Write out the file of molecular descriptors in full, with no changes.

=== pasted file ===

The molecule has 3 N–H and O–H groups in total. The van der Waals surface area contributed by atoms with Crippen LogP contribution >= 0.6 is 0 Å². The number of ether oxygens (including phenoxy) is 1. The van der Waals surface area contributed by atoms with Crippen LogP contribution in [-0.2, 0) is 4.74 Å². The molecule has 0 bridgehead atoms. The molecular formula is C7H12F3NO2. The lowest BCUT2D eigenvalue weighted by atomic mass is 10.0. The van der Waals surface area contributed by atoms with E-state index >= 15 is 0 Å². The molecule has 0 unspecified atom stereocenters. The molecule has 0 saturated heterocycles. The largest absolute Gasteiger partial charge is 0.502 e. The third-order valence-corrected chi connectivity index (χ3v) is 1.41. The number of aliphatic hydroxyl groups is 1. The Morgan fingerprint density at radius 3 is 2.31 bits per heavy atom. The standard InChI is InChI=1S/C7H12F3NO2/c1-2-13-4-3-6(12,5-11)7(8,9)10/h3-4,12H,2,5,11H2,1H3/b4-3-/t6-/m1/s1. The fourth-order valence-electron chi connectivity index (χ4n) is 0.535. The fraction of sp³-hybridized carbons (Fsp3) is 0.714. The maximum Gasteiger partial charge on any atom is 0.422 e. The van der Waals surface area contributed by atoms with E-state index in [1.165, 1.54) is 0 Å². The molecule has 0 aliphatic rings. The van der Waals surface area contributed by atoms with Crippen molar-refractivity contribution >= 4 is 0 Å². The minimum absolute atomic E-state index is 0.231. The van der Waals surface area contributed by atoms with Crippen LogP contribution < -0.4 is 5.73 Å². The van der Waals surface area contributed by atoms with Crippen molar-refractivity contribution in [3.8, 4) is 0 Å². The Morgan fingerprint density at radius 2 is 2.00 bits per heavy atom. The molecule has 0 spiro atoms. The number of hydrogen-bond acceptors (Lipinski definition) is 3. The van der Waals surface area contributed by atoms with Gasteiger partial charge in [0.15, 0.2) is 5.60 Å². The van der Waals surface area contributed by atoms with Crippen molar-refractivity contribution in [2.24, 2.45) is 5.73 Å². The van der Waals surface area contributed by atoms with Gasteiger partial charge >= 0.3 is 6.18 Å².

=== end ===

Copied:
The molecule has 3 N–H and O–H groups in total. The van der Waals surface area contributed by atoms with Crippen LogP contribution >= 0.6 is 0 Å². The number of ether oxygens (including phenoxy) is 1. The van der Waals surface area contributed by atoms with Crippen LogP contribution in [-0.2, 0) is 4.74 Å². The molecule has 0 bridgehead atoms. The molecular formula is C7H12F3NO2. The lowest BCUT2D eigenvalue weighted by atomic mass is 10.0. The van der Waals surface area contributed by atoms with E-state index >= 15 is 0 Å². The molecule has 0 unspecified atom stereocenters. The molecule has 0 saturated heterocycles. The largest absolute Gasteiger partial charge is 0.502 e. The third-order valence-corrected chi connectivity index (χ3v) is 1.41. The number of aliphatic hydroxyl groups is 1. The Morgan fingerprint density at radius 3 is 2.31 bits per heavy atom. The standard InChI is InChI=1S/C7H12F3NO2/c1-2-13-4-3-6(12,5-11)7(8,9)10/h3-4,12H,2,5,11H2,1H3/b4-3-/t6-/m1/s1. The fourth-order valence-electron chi connectivity index (χ4n) is 0.535. The fraction of sp³-hybridized carbons (Fsp3) is 0.714. The maximum Gasteiger partial charge on any atom is 0.422 e. The van der Waals surface area contributed by atoms with E-state index in [1.165, 1.54) is 0 Å². The molecule has 0 aliphatic rings. The van der Waals surface area contributed by atoms with Crippen molar-refractivity contribution >= 4 is 0 Å². The minimum absolute atomic E-state index is 0.231. The van der Waals surface area contributed by atoms with Crippen LogP contribution < -0.4 is 5.73 Å². The van der Waals surface area contributed by atoms with Crippen molar-refractivity contribution in [3.8, 4) is 0 Å². The Morgan fingerprint density at radius 2 is 2.00 bits per heavy atom. The molecule has 0 spiro atoms. The number of hydrogen-bond acceptors (Lipinski definition) is 3. The van der Waals surface area contributed by atoms with Gasteiger partial charge in [0.15, 0.2) is 5.60 Å². The van der Waals surface area contributed by atoms with Crippen molar-refractivity contribution in [2.24, 2.45) is 5.73 Å². The van der Waals surface area contributed by atoms with Gasteiger partial charge >= 0.3 is 6.18 Å².